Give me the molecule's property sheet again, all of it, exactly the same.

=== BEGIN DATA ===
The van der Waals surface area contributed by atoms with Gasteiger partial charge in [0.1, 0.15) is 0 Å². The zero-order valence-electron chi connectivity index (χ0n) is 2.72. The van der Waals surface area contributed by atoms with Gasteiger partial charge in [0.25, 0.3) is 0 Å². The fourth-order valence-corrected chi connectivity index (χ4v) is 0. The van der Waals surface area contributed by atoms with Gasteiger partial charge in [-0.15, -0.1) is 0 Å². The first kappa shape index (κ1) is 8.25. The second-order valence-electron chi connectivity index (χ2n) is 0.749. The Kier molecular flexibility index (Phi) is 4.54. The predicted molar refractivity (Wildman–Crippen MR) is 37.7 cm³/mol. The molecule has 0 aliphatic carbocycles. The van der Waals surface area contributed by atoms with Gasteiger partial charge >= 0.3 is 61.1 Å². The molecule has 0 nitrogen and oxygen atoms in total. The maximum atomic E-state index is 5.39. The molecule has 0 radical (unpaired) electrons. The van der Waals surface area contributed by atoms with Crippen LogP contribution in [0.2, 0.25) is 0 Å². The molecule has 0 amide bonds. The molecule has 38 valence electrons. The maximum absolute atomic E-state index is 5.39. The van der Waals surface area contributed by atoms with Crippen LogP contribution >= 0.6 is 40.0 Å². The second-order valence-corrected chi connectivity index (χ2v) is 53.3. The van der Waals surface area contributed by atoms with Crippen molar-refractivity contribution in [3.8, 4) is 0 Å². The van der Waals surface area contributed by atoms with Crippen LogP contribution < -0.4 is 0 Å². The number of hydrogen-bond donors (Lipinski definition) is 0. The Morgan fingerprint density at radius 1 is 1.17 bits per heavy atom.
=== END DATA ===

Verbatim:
The van der Waals surface area contributed by atoms with Gasteiger partial charge in [0.1, 0.15) is 0 Å². The zero-order valence-electron chi connectivity index (χ0n) is 2.72. The van der Waals surface area contributed by atoms with Gasteiger partial charge in [0.25, 0.3) is 0 Å². The fourth-order valence-corrected chi connectivity index (χ4v) is 0. The van der Waals surface area contributed by atoms with Gasteiger partial charge in [-0.15, -0.1) is 0 Å². The first kappa shape index (κ1) is 8.25. The second-order valence-electron chi connectivity index (χ2n) is 0.749. The Kier molecular flexibility index (Phi) is 4.54. The predicted molar refractivity (Wildman–Crippen MR) is 37.7 cm³/mol. The molecule has 0 aliphatic carbocycles. The van der Waals surface area contributed by atoms with Gasteiger partial charge >= 0.3 is 61.1 Å². The molecule has 0 nitrogen and oxygen atoms in total. The maximum atomic E-state index is 5.39. The molecule has 0 radical (unpaired) electrons. The van der Waals surface area contributed by atoms with Crippen LogP contribution in [0.2, 0.25) is 0 Å². The molecule has 0 amide bonds. The molecule has 38 valence electrons. The maximum absolute atomic E-state index is 5.39. The van der Waals surface area contributed by atoms with Crippen LogP contribution >= 0.6 is 40.0 Å². The second-order valence-corrected chi connectivity index (χ2v) is 53.3. The van der Waals surface area contributed by atoms with Crippen molar-refractivity contribution in [3.8, 4) is 0 Å². The van der Waals surface area contributed by atoms with Crippen LogP contribution < -0.4 is 0 Å². The number of hydrogen-bond donors (Lipinski definition) is 0. The Morgan fingerprint density at radius 1 is 1.17 bits per heavy atom.